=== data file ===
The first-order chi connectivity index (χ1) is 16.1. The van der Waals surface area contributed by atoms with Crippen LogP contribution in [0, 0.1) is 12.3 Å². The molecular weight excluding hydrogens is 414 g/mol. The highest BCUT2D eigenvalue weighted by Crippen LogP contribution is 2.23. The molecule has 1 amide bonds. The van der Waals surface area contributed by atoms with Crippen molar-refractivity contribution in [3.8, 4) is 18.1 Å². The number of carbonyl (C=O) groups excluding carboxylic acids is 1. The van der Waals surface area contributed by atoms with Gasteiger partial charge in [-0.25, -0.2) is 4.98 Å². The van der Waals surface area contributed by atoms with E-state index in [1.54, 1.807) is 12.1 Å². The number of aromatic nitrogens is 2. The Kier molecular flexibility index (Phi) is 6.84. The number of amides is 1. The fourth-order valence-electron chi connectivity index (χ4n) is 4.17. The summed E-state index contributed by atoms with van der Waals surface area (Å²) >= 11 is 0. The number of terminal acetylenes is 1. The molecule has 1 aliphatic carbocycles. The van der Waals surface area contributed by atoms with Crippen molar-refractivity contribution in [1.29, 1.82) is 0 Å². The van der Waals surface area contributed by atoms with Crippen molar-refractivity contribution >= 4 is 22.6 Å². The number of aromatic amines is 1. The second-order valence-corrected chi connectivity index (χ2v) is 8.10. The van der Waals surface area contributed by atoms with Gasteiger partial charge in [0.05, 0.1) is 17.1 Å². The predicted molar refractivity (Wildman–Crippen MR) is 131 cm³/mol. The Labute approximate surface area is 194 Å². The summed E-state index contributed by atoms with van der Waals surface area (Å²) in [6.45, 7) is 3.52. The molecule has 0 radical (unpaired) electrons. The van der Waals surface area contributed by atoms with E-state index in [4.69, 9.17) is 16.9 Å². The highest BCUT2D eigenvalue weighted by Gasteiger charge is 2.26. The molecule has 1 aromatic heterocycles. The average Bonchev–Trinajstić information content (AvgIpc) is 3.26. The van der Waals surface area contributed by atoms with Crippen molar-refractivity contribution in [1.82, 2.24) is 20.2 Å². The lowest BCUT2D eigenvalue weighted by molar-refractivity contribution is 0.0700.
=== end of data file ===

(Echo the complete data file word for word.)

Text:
The first-order chi connectivity index (χ1) is 16.1. The van der Waals surface area contributed by atoms with Crippen LogP contribution in [0, 0.1) is 12.3 Å². The molecular weight excluding hydrogens is 414 g/mol. The highest BCUT2D eigenvalue weighted by Crippen LogP contribution is 2.23. The molecule has 1 amide bonds. The van der Waals surface area contributed by atoms with Crippen molar-refractivity contribution in [3.8, 4) is 18.1 Å². The number of carbonyl (C=O) groups excluding carboxylic acids is 1. The van der Waals surface area contributed by atoms with Gasteiger partial charge in [-0.25, -0.2) is 4.98 Å². The van der Waals surface area contributed by atoms with E-state index in [1.54, 1.807) is 12.1 Å². The number of aromatic nitrogens is 2. The Kier molecular flexibility index (Phi) is 6.84. The number of amides is 1. The fourth-order valence-electron chi connectivity index (χ4n) is 4.17. The summed E-state index contributed by atoms with van der Waals surface area (Å²) >= 11 is 0. The number of terminal acetylenes is 1. The molecule has 1 aliphatic carbocycles. The van der Waals surface area contributed by atoms with Crippen molar-refractivity contribution in [1.29, 1.82) is 0 Å². The van der Waals surface area contributed by atoms with Crippen molar-refractivity contribution >= 4 is 22.6 Å². The number of aromatic amines is 1. The second-order valence-corrected chi connectivity index (χ2v) is 8.10. The van der Waals surface area contributed by atoms with Gasteiger partial charge in [0.05, 0.1) is 17.1 Å². The predicted molar refractivity (Wildman–Crippen MR) is 131 cm³/mol. The Labute approximate surface area is 194 Å². The summed E-state index contributed by atoms with van der Waals surface area (Å²) in [6.45, 7) is 3.52. The molecule has 0 radical (unpaired) electrons. The van der Waals surface area contributed by atoms with E-state index in [4.69, 9.17) is 16.9 Å². The highest BCUT2D eigenvalue weighted by Gasteiger charge is 2.26. The molecule has 1 aromatic heterocycles. The average Bonchev–Trinajstić information content (AvgIpc) is 3.26. The van der Waals surface area contributed by atoms with Crippen molar-refractivity contribution in [1.82, 2.24) is 20.2 Å². The lowest BCUT2D eigenvalue weighted by molar-refractivity contribution is 0.0700.